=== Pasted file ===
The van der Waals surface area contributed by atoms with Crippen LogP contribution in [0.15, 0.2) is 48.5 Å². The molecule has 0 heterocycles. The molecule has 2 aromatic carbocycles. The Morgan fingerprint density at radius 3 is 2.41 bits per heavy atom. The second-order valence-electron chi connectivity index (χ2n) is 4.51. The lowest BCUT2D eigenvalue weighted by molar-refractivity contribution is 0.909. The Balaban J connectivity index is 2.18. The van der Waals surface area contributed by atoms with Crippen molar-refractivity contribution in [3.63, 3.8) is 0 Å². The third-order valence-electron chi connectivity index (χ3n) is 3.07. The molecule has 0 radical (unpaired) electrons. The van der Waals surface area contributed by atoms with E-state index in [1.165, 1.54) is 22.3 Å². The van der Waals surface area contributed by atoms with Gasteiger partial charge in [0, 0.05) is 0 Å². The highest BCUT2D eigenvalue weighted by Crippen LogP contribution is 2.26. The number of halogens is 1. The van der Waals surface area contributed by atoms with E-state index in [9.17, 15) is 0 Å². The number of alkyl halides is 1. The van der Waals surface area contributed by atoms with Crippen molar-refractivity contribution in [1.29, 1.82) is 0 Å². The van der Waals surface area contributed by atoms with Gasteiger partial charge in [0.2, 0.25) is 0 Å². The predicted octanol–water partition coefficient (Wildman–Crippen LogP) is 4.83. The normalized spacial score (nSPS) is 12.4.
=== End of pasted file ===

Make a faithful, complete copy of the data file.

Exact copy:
The van der Waals surface area contributed by atoms with Crippen LogP contribution in [0.15, 0.2) is 48.5 Å². The molecule has 0 heterocycles. The molecule has 2 aromatic carbocycles. The Morgan fingerprint density at radius 3 is 2.41 bits per heavy atom. The second-order valence-electron chi connectivity index (χ2n) is 4.51. The lowest BCUT2D eigenvalue weighted by molar-refractivity contribution is 0.909. The Balaban J connectivity index is 2.18. The van der Waals surface area contributed by atoms with Crippen molar-refractivity contribution in [3.63, 3.8) is 0 Å². The third-order valence-electron chi connectivity index (χ3n) is 3.07. The molecule has 0 radical (unpaired) electrons. The van der Waals surface area contributed by atoms with E-state index in [1.165, 1.54) is 22.3 Å². The van der Waals surface area contributed by atoms with Gasteiger partial charge in [0, 0.05) is 0 Å². The highest BCUT2D eigenvalue weighted by Crippen LogP contribution is 2.26. The number of halogens is 1. The van der Waals surface area contributed by atoms with E-state index in [9.17, 15) is 0 Å². The number of alkyl halides is 1. The van der Waals surface area contributed by atoms with Crippen molar-refractivity contribution in [1.29, 1.82) is 0 Å². The van der Waals surface area contributed by atoms with Gasteiger partial charge in [0.2, 0.25) is 0 Å². The predicted octanol–water partition coefficient (Wildman–Crippen LogP) is 4.83. The normalized spacial score (nSPS) is 12.4.